Hence, once a woman is approaching 35 and yet to get married and/or bear children, she is thrown into immense psychological pressure from within herself, family/friends and the society at large.
It is a big blow on the psychological being of an older woman and to that woman who has not had the opportunity of procreation. Depression and anxiety will set in.
A greater percentage of older women than men are widows, which goes to say that she may lack sexual partner by loss of husband, separation or living with one ill health that makes her less attractive for sex. The emotional trauma associated with not having sex as much as desired may be better imagined.
Globally, the rate of diabetes is increasing and Nigeria is not left out. This is attributed to genetics, lifestyle and the kinds of food people consume. It is one of the health challenges prevalent with aging.
When the body no longer has the ability to properly respond to insulin, it stretches the kidney to overload. Heart attacks, strokes, high blood pressure, kidney failure, eye problems, and increasing workload for Caregivers are part of the effects of diabetics.
It is common for a diabetic patient to undergo eye surgery, limb amputation arising from infection on unhealed wound. Again, there is the burden of finding the right food to eat and the ability to control urine for a long time (urinating is always impromptu).
Biologically and culturally, women are not able to urinate on the go like men. Consequently, in the mind of a diabetic older woman, accessing Water Sanitation and Hygiene (WASH) services are major concern.
On the other hand, it is too much temptation when a woman has to prepare family meals and not partake in the eating simply because she has to follow her regulated diet.
Closely related to diabetes is stroke and high blood pressure. Both health issues can arise as a result of the complication from diabetes. The most striking revelation is that older men tend to suffer strokes more than women, however, older women are more prone to die from strokes than men.
High Blood Pressure (High BP) is another health challenge that affects older adults. On another note, there is this popular belief that ‘Too Much Thinking’ contributes to High BP.
A lot goes through the mind of an older woman which includes family, career, retirement plan, security and other worries which are enough to increase her BP.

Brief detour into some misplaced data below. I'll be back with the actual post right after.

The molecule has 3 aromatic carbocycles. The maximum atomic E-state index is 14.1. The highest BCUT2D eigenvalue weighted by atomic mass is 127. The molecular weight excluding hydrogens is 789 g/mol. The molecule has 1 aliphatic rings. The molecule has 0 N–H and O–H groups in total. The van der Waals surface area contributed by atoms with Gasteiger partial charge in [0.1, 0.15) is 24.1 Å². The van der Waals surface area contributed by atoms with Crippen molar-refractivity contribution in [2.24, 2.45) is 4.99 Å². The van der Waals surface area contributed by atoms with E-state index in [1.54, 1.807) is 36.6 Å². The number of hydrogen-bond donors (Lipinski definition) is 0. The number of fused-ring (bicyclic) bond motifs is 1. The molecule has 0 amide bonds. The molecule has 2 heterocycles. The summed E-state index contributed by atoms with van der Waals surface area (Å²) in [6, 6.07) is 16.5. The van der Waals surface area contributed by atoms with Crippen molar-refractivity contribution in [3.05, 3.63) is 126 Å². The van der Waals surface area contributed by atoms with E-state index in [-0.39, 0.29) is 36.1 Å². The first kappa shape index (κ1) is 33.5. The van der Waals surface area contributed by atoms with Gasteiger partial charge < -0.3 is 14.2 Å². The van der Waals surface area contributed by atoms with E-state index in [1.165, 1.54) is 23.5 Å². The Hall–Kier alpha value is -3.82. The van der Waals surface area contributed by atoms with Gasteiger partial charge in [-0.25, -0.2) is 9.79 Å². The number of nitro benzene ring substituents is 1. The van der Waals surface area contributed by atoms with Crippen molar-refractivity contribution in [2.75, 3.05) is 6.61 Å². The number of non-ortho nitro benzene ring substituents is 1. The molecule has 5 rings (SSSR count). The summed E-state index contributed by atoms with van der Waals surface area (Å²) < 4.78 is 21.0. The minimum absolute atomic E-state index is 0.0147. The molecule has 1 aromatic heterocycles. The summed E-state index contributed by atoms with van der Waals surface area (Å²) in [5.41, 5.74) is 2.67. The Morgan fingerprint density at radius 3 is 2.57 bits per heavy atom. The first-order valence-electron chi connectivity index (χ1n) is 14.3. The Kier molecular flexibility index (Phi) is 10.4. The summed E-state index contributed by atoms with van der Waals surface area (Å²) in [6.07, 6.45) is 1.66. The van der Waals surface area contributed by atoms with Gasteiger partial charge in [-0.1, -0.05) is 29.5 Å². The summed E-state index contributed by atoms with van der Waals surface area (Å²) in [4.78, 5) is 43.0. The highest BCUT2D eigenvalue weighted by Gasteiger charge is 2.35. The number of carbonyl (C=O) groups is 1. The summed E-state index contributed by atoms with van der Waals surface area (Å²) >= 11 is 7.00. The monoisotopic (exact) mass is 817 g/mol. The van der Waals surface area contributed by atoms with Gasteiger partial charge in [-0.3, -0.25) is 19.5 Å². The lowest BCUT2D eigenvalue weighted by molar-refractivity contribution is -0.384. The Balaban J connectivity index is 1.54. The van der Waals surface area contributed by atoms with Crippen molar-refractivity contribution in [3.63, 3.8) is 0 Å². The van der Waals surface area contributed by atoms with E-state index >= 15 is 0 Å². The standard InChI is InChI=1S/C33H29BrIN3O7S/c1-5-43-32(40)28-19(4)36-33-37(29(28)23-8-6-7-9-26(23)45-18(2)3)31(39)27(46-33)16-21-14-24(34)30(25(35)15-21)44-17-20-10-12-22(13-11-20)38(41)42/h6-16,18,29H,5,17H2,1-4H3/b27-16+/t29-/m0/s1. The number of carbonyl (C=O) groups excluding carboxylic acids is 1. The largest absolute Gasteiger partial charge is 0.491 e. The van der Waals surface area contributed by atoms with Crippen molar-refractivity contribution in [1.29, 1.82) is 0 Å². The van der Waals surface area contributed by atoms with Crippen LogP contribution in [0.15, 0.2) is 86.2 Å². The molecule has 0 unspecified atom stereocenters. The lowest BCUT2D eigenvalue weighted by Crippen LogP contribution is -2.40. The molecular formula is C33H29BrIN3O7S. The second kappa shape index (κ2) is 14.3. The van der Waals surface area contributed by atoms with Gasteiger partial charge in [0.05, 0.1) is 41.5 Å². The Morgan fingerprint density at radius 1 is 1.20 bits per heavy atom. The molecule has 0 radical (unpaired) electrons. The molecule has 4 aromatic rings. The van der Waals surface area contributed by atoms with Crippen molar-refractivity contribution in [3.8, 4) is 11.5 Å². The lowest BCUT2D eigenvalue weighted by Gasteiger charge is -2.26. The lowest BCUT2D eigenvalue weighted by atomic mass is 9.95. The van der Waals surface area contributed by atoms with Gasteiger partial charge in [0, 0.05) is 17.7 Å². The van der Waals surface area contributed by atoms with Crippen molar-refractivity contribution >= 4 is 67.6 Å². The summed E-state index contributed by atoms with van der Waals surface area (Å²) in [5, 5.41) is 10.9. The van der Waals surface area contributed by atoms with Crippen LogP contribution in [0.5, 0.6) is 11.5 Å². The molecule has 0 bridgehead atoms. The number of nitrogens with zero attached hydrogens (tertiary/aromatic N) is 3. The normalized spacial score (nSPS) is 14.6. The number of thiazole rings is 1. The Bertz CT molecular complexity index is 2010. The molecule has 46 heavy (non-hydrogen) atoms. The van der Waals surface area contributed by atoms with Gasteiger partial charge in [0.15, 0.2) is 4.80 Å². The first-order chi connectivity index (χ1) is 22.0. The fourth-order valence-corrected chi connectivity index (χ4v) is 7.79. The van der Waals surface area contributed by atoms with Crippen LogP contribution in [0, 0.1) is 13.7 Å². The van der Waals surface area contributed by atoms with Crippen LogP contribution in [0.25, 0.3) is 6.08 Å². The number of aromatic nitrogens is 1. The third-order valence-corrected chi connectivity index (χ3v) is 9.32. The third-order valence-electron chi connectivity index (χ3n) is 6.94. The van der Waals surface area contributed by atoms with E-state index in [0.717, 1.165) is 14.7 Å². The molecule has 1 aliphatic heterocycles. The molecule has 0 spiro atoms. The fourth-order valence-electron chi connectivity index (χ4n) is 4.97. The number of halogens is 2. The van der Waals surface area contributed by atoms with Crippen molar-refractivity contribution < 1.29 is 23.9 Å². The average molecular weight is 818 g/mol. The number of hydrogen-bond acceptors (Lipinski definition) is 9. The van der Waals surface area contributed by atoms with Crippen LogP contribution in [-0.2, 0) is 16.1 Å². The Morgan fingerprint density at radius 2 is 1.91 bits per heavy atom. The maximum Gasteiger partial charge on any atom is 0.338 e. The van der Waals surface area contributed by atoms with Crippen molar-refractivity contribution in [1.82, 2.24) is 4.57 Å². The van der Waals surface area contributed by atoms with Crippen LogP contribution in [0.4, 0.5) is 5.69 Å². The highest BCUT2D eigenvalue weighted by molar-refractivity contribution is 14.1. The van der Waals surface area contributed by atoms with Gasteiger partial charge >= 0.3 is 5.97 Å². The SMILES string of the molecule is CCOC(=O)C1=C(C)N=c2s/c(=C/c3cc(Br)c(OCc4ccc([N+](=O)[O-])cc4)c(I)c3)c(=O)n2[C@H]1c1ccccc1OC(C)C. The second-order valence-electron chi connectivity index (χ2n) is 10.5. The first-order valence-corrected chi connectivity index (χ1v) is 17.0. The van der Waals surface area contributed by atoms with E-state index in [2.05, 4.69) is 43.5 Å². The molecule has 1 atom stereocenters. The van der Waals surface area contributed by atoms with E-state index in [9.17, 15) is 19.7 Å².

Aging brings about weakness of bones and joints. It is very easy for elderly women to complain of waist pain and arthritis as they are on the verge of losing the ability to function on their own. This inability to easily move around sometimes adds up to obesity.
Most often when this happens, women who used to be very active, like those in the rural areas who used to engage in farm work, begin to feel unhappy and aggressive towards family members and caregivers.
All these are really germane and major causes of depression among women that should not be swept under the carpet. It is clear that older women need support systems to be able to deal with the process of aging in a society like Nigeria.
It is a fact that old age comes with the burden of care on the part of family members, caregivers, government and corporate entities. Government of Nigeria need to come up with support mechanism and policies to reduce the burden of care from the immediate family members of older women especially on the female members.
Women are also potential caregivers themselves. Government should ensure that women who worked in Government establishments are paid their pension as at when due to help them seek health care when there is no longer direct wages or income.
Government can sensitize people on the existence and implementation strategies of the Basic Health Care Provision Fund. The fund is a subsidy fund, 1% from the consolidated revenue of Federal Government, managed by Primary Healthcare Centres across the states.
Many women who are supposed to be the major beneficiaries of the fund do not know much about it and as such, are not benefiting. More awareness should be created on the provision and utilisation of the fund particularly how older women can access it.
While there is need for geriatric centres (old people’s homes) to be established by Government and equipped across the 36 States of Nigeria and FCT, federal universities should be accredited to teach Gerontology, both as General Studies (GST) and at advanced levels for people to understand how to handle older people.
*Ogechi Obialo-Isuma is an Abuja-based Gender Equality and Social Inclusion promoter. She wrote in via, “[email protected]*